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We Will Serve the Lord!

God's truth scandalizes the world and presents us with a challenge: to find delight even in his hard sayings and stay with him to the end.

Homily for the Twenty-First Sunday in Ordinary Time, 2021

Joshua addressed all the people:
“If it does not please you to serve the LORD,
decide today whom you will serve,
the gods your fathers served beyond the River
or the gods of the Amorites in whose country you are now dwelling.
As for me and my household, we will serve the LORD.”

But the people answered,
“Far be it from us to forsake the LORD
for the service of other gods…
Therefore we also will serve the LORD, for he is our God.”

-Jos. 24:1-2a, 15-17, 18b


Brothers and sisters:
Be subordinate to one another out of reverence for Christ.
Wives should be subordinate to their husbands as to the Lord.
For the husband is head of his wife
just as Christ is head of the church,
he himself the savior of the body.
As the church is subordinate to Christ,
so wives should be subordinate to their husbands in everything…
So also husbands should love their wives as their own bodies.
He who loves his wife loves himself.
For no one hates his own flesh
but rather nourishes and cherishes it,
even as Christ does the church,
because we are members of his body.
For this reason a man shall leave his father and his mother
and be joined to his wife,
and the two shall become one flesh.

This is a great mystery,
but I speak in reference to Christ and the church.

-Eph. 5:21-32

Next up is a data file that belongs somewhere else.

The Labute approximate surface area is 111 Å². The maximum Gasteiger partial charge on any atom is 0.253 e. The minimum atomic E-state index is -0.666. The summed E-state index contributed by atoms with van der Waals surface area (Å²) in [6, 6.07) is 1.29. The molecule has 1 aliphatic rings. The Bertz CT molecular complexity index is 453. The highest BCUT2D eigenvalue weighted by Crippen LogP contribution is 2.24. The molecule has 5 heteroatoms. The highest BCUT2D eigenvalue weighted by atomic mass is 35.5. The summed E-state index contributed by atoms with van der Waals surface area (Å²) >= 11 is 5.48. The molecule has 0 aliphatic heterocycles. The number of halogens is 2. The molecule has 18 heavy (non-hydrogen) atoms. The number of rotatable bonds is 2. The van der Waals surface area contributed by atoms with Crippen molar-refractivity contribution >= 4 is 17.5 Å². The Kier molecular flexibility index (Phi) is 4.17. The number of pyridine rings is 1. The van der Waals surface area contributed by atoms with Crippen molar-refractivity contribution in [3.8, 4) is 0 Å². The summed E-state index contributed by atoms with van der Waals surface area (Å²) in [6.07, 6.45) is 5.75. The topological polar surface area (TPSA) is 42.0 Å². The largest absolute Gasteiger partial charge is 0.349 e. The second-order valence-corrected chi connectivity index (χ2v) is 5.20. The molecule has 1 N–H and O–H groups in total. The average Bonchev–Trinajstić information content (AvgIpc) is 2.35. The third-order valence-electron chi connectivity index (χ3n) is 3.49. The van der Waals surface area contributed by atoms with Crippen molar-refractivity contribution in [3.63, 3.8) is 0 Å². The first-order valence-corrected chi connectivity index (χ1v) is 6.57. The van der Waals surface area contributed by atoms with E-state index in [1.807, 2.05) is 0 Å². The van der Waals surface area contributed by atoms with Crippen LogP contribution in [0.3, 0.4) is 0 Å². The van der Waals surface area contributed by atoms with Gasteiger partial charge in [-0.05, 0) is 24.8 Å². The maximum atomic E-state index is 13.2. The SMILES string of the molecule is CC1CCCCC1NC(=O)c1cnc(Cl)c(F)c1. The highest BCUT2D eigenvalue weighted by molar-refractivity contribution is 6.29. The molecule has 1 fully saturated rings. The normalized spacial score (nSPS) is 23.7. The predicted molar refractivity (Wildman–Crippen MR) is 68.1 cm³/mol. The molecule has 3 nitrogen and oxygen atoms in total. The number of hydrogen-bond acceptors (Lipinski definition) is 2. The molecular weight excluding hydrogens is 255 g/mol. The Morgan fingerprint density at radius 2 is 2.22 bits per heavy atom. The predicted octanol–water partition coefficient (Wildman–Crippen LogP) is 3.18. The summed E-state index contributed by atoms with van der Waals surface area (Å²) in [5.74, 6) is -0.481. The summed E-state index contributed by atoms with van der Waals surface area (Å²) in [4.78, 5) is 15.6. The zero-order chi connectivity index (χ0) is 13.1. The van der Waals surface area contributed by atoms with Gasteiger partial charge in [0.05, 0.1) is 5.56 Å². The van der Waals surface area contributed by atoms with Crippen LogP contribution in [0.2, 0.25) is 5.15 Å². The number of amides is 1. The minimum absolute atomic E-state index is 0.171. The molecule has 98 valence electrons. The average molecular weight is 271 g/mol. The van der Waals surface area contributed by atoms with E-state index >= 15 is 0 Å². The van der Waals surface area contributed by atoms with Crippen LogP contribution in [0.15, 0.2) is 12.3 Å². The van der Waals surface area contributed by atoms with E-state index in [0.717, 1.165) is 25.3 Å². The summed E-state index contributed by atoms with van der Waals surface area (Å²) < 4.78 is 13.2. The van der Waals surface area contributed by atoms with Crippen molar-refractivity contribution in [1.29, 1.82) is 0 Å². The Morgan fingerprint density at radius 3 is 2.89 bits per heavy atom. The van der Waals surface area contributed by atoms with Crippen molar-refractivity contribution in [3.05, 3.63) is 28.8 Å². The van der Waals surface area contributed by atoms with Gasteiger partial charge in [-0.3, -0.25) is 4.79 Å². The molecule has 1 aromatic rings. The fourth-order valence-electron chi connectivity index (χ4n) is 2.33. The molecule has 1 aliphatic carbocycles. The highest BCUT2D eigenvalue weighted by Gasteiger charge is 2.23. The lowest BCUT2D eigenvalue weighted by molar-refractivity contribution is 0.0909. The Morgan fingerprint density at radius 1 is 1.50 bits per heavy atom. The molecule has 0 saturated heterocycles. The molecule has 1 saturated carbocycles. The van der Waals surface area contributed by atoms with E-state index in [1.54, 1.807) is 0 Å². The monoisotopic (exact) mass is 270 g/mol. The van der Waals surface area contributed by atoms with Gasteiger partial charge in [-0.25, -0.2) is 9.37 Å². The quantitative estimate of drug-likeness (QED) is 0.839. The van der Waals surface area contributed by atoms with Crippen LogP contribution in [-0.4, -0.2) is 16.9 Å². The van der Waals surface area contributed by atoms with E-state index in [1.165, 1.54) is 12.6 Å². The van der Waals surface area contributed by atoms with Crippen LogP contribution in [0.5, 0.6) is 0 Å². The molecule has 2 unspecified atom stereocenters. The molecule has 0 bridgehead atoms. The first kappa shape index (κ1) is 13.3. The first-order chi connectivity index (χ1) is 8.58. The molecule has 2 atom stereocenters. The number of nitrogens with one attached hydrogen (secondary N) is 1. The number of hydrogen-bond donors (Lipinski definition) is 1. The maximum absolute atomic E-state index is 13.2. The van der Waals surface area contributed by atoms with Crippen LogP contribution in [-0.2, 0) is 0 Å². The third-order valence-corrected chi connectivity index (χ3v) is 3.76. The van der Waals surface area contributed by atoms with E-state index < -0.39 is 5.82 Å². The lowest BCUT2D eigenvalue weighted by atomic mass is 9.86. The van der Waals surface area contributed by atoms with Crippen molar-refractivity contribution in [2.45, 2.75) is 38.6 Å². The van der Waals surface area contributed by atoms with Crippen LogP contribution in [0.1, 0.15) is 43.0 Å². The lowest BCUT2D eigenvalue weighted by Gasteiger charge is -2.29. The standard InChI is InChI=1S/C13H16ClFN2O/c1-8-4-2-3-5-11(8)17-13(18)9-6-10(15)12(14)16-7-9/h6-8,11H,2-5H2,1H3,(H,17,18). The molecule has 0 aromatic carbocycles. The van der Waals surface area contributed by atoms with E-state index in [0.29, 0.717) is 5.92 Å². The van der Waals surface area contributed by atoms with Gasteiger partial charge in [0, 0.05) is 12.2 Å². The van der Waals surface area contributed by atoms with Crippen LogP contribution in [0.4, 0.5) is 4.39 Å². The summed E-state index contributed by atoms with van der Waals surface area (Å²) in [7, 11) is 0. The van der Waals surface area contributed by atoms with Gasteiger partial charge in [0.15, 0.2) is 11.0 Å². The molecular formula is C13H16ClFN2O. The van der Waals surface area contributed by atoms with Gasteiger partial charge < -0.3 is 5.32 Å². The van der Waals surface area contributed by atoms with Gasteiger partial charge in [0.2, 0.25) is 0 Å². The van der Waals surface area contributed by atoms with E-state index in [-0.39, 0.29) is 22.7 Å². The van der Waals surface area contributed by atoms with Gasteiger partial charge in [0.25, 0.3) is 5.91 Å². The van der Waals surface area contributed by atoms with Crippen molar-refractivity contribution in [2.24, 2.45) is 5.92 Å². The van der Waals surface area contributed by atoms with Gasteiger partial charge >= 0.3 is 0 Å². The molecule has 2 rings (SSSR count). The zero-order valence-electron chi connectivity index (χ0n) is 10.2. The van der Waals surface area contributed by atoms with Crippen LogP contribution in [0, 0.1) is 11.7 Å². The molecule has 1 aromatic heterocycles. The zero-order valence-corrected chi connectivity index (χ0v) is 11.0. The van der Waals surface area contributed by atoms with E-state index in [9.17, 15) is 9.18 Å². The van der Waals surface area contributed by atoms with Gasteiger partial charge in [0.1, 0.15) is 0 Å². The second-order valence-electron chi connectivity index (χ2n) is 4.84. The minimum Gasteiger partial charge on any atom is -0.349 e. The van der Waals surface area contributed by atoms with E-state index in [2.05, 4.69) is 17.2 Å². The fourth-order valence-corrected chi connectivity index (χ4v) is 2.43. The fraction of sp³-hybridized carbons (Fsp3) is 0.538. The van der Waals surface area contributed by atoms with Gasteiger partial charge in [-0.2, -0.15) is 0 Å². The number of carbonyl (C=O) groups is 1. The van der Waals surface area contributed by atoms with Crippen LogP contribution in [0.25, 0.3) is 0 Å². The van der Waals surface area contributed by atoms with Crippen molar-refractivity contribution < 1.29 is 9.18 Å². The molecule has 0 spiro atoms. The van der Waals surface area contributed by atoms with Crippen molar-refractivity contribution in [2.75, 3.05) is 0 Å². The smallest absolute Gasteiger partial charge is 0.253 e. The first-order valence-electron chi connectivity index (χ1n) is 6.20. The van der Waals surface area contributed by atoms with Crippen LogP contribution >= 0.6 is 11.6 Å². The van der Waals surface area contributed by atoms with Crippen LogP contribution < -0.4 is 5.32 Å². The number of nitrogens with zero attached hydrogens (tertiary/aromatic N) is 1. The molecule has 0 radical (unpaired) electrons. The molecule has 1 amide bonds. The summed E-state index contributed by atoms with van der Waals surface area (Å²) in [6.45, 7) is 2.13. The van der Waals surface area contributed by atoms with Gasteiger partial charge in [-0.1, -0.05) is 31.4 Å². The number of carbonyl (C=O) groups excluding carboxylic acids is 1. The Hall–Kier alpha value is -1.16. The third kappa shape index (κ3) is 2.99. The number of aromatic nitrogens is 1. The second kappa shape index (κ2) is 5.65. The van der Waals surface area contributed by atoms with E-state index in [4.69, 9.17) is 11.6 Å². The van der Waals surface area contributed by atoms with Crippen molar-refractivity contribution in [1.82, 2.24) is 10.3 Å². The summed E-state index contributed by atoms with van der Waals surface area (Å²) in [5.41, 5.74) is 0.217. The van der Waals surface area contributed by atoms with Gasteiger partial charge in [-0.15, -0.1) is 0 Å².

Many of Jesus’ disciples who were listening said,
“This saying is hard; who can accept it?”
Since Jesus knew that his disciples were murmuring about this,
he said to them, “Does this shock you?…
As a result of this,
many of his disciples returned to their former way of life
and no longer accompanied him.
Jesus then said to the Twelve, “Do you also want to leave?”
Simon Peter answered him, “Master, to whom shall we go?
You have the words of eternal life.
We have come to believe
and are convinced that you are the Holy One of God.”

John 6:60-69

Why would someone turn away from following Christ after beginning to follow him?

In order for a soul to follow him, there must be some initial delight, some prospect of peace, of pleasure; in short, of salvation and happiness. To persevere in following him, this delight must continue, must grow and mature all the way to the end. The lessons for today’s Mass, all three of them, deal with this theme. Usually, the Old Testament lesson and the Gospel lesson share a theme, and the epistle lesson between them follows its own order, but today they all contribute powerfully to the same message, a message that is relevant to the state of things in the culture and in the Church.

In the reading from the book of Joshua, the Israelites are challenged to serve the Lord, even among a pagan people. Not following the local gods but rather the God of Sinai meant that they would have to struggle against the nations around them as they took possession of the Promised Land. It meant toil and suffering and even death for many of the Israelites. And yet Joshua says, “As for me and my household, we will serve the Lord.” Emboldened by his leading, the people exclaim, “We also will serve the Lord, for he is our God.”